With a loss of more than 99% of the original native tallgrass prairie landcover today (Powell et al. 2006), decreased sustainable habitat area for the regal fritillary has become a real threat. Drastic declines in regal fritillary populations have led to much concern about the butterfly’s future (Kopper et al. 2001). Historically, the regal fritillary’s range extended from eastern Colorado to Maine. However, due to habitat loss and large-scale population declines, their range has been far reduced, especially in the east.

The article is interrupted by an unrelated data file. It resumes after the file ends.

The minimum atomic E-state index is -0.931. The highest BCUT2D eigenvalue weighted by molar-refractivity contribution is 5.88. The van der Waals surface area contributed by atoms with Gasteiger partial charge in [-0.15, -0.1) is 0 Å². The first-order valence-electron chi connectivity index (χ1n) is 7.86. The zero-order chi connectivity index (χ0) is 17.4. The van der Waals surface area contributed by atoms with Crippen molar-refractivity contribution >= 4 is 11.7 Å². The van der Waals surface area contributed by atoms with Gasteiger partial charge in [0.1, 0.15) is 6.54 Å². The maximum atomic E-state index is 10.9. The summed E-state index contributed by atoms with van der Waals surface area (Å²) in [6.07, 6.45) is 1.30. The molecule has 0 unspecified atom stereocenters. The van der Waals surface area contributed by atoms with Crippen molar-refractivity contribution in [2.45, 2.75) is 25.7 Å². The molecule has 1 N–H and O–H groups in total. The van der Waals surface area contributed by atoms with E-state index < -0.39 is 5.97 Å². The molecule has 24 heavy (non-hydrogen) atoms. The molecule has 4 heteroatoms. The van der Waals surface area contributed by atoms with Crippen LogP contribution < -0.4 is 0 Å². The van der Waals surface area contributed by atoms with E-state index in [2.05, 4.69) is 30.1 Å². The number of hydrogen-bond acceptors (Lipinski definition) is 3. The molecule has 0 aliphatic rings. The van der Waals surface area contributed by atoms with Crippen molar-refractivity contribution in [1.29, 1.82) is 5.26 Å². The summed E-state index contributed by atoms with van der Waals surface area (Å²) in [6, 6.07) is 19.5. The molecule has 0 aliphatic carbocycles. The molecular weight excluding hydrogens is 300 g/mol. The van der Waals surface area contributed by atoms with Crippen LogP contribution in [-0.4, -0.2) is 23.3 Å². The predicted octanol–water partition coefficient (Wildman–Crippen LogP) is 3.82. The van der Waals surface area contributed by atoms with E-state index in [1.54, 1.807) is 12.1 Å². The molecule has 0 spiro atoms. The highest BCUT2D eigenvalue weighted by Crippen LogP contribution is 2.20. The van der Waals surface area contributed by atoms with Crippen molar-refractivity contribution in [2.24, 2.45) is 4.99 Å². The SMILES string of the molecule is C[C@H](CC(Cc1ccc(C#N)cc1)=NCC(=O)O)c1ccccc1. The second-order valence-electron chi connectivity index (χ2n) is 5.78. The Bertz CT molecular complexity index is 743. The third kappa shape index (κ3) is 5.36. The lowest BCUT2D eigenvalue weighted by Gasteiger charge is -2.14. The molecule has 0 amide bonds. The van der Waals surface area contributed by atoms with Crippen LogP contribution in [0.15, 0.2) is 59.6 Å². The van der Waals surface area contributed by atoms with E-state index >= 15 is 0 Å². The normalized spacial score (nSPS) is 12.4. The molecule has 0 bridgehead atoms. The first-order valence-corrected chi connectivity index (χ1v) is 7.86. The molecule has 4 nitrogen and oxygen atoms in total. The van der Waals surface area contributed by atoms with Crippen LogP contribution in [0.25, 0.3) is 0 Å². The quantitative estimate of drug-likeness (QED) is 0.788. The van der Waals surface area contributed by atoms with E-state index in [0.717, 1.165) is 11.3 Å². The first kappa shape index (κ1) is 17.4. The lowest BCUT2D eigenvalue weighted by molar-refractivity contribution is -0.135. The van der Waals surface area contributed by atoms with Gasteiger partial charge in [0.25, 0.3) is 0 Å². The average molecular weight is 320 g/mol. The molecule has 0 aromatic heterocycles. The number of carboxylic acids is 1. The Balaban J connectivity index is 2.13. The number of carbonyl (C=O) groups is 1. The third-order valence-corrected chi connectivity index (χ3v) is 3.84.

From the 1960s through the early 1990s, eastern populations had crashed so severely that only a few eastern populations remain (Powell et al. 2006). The regal fritillary was once present in 18 states east of Illinois. Today, only three populations remain in the eastern region. These populations have been located in Indiana, Pennsylvania, and Virginia. Populations in the Midwest and Great Plains are much more widespread; however, they remain extremely vulnerable as their numbers continue to decline. The regal fritillary is not federally listed as an endangered species; however, it has been assigned a NatureServe conservation status of G3 which is considered vulnerable (Selby 2007). S. idalia was a Category II species, or a possible candidate for listing under the Endangered Species Act until 1996 when this category was eliminated by the federal government (Kelly and Debinski 1998).
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